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Hello. Bonjour. Namaste. Sat Sri Akal.

By Renu Singh-Joseph, 27 Sep, 2016
  • Hello. Bonjour. Namaste. Sat Sri Akal.

Learning multiple languages can not only help you communicate with family members and the community but can also give you an economic or academic advantage for the future.  

 

Renowned British psycholinguist, Frank Smith, said, “One language sets you in a corridor of life. Two languages open every door along the way.” As technology has expanded and globalization accelerated, the world as we know it has become a global village, in which we have evolved into quintessential global citizens. From childhood and adolescence to adulthood, individuals are now focusing on learning multiple languages, not only to communicate with family members and their respective communities, but to also gain an academic or economic advantage for the future. 

“We are now living in a global village, and language is always a great asset,” says Balwant Sanghera, a retired school psychologist, community activist, and president of Punjabi Language Education Association. “The more languages you know, speak or can understand, the greater the benefit is to you.”  

Dr. Deborah MacNamara, a child counsellor, educator and author, adds to this sentiment, “There is a belief that with a global based economy, multiple languages is advantageous in the long term…and a belief that the world is smaller and multiple languages give us insight into being a global citizen.”

From an academic or economic perspective, students are choosing to learn languages ranging from French and Spanish to Chinese and Punjabi, which will assist them in future careers. In particular, Punjabi is one of the most spoken languages in Canada, and according to Sanghera, there is a demand for dual-speaking individuals who can speak both English and Punjabi in a number of professions like government agencies, hospitals, banks and businesses. Speaking multiple languages is “an asset for employment,” he adds. 

Today’s parents understand the importance of language, and many are teaching their native language or ‘mother tongue’ to their children in order to keep them connected to their ancestral roots. MacNamara says parents that have immigrated to a country where their language “differs from the dominant culture,” will want to share their language with their children. “It’s really because they want to share their history with the child and language embodies one’s history, values and culture.”

She further adds, “Language connects you to place, history and values. It also provides a sense of home and belonging and sharing something that is unique, it’s so incredibly important.” 
 
Sanghera believes that speaking a common language in the household connects a family and creates a bond amongst its members. In the South Asian community, he encourages children to learn to speak Punjabi in order to communicate with their grandparents or extended family members who may not be fluent in English, thus strengthening overall communication and building meaningful relationships.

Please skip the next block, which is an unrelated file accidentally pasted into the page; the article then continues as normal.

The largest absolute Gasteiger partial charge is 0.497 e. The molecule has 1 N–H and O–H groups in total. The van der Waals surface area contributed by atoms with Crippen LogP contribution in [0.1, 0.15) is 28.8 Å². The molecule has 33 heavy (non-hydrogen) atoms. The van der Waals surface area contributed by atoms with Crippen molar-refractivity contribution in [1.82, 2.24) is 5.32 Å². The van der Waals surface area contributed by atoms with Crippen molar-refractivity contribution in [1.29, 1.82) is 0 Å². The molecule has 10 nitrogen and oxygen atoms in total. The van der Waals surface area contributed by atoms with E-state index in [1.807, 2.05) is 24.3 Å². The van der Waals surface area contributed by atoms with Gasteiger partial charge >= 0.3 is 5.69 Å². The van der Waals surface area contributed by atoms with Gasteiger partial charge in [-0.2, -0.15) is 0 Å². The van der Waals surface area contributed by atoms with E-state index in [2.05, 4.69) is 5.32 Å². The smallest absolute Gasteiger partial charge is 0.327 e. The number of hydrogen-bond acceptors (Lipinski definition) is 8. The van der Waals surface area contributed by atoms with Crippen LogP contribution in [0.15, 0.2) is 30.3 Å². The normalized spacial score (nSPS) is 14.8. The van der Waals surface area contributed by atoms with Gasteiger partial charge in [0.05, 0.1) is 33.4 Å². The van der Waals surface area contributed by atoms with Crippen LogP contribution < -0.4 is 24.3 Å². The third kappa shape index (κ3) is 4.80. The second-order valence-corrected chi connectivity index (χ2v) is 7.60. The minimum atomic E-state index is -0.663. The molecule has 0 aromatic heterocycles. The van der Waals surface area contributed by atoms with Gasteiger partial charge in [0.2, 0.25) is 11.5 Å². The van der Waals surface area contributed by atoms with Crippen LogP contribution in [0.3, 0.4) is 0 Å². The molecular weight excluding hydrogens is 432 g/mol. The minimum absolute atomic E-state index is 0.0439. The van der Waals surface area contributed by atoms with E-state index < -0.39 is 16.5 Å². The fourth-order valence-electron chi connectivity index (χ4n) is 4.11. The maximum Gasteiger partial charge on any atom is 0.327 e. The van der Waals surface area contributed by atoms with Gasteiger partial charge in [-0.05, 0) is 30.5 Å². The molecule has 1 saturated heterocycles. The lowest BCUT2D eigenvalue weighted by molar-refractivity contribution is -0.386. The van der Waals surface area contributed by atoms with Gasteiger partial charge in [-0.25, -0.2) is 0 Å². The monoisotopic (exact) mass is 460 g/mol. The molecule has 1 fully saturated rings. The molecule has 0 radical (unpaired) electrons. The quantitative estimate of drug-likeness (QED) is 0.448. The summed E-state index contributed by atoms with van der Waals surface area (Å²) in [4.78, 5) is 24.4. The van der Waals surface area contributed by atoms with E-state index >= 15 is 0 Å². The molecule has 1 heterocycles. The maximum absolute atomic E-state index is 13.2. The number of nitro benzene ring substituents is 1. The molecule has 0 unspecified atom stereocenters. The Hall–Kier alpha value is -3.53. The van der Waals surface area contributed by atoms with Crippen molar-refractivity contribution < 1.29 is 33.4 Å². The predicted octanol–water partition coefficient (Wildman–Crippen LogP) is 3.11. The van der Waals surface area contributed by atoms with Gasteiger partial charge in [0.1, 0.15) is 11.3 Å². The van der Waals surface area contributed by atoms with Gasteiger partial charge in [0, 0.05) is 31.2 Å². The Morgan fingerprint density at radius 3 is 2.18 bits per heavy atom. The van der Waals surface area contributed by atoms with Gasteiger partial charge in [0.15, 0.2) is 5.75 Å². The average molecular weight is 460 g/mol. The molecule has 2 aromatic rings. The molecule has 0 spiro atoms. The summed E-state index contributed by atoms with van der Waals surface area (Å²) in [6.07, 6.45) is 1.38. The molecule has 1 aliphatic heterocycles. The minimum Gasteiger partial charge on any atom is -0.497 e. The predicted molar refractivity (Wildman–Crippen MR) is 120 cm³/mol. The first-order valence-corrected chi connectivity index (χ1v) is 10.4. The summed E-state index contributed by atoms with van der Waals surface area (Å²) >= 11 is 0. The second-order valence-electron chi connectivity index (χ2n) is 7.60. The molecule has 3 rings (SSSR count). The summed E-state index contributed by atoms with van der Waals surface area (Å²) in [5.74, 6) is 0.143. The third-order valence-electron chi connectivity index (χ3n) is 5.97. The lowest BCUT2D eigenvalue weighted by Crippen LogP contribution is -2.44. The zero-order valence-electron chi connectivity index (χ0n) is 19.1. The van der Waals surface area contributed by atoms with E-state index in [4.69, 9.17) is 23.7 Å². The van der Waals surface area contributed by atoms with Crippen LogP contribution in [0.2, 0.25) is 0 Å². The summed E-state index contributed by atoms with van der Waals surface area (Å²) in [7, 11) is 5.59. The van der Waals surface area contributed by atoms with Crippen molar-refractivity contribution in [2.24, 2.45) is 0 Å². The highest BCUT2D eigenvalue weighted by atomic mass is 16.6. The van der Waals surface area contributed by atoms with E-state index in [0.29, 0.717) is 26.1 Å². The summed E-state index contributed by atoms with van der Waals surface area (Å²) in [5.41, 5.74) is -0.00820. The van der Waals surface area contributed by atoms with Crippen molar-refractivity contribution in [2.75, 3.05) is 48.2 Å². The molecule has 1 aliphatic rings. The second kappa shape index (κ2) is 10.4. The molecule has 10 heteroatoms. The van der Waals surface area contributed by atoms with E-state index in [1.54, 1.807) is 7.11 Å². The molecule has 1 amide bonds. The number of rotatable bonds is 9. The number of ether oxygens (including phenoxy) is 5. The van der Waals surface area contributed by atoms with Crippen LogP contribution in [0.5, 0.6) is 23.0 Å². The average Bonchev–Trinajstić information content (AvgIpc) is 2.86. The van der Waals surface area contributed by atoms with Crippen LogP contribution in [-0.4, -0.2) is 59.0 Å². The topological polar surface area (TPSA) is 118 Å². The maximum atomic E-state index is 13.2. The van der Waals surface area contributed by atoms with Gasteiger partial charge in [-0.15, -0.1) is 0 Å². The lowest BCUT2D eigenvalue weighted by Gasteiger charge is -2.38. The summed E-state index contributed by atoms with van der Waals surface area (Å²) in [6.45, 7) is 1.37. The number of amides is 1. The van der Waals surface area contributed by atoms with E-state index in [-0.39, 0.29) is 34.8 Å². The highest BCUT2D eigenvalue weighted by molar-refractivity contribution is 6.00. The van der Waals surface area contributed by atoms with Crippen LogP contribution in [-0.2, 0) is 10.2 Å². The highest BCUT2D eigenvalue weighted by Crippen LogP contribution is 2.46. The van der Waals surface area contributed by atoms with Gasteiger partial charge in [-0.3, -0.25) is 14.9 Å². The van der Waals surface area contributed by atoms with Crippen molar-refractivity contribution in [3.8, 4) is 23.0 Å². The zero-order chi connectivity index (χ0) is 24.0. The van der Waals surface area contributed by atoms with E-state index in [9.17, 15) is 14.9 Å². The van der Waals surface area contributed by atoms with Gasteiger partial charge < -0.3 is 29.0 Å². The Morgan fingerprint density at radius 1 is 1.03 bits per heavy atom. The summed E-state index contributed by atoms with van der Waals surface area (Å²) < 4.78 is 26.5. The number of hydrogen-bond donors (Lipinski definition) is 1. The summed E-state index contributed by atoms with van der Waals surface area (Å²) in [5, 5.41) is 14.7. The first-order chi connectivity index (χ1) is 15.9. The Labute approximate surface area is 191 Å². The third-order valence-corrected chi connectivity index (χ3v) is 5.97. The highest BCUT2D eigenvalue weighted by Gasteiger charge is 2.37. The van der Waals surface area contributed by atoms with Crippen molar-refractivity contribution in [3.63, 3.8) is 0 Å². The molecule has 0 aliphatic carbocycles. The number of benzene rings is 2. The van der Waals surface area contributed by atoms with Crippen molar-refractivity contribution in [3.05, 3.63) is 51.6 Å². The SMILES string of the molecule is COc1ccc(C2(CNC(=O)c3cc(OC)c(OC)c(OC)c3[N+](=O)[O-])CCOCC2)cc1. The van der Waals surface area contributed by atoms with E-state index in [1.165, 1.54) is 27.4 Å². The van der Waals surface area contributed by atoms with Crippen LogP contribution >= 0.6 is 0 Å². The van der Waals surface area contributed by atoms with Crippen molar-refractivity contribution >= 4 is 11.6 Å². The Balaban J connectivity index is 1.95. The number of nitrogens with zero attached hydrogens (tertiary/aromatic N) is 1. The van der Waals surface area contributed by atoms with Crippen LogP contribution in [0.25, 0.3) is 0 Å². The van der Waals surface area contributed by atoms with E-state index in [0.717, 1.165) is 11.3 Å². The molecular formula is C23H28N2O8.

He advices families to spend 30 minutes together each evening and talk to one another in Punjabi, or their native language, to share their experience, “this is an excellent way to connect with one another and strengthen the familial bond.” 

 

Children, language and development

According to the Urban Child Institute (UCI), the first three years of a child’s life are “the most critical for language development, as the child’s brain is developing rapidly and is at its most receptive to new information.”

MacNamara, who is the founder of Kid’s Best Bet Development Clinic in Vancouver, and faculty at the Neufeld Institute, states that whatever your child is “exposed to helps shape the brain and the connections that are made. So whether it’s music or language, the brain is geared to wire up in conjunction with whatever the child or adolescent is experiencing in their every day world.”

In most cases, a baby’s first classroom is the home and parents are the teachers. UCI suggests creating “a language-rich environment by reading books, telling stories and describing daily events to your child.” In addition, the institute says “language development is a two-way process” so engage in “frequent adult-child conversation” for practice and language refinement.
 
“I think the best way to learn language is when you’re attached to the people that are teaching it to you, it can be a language teacher at school or a family member at home,” shares MacNamara. “The question you fundamentally have to ask, ‘Is this child attached to the person, who’s teaching them the language?’ If not, it will be very hard to activate those neural networks in that direction, as learning follows relationships.”
 
She further elaborates, “For kids, when you put a relationship there that matters, for example, talking to a grandparent that they want to understand, there is a desire for connectedness, there is a huge motivation to learn one’s language – you have the motivation, relationship, context – it’s the ideal environment to learn a language.”
 
Whether you’re teaching your child an additional language for academic and economic advantage or to connect to family and ancestral roots, language plays an important part of a child’s development process and continues to assist the child throughout the years. Sarah Caldwell, American opera conductor and director, sums it up best: “Learn everything you can, anytime you can, from anyone you can; there will always come a time when you will be grateful you did.”

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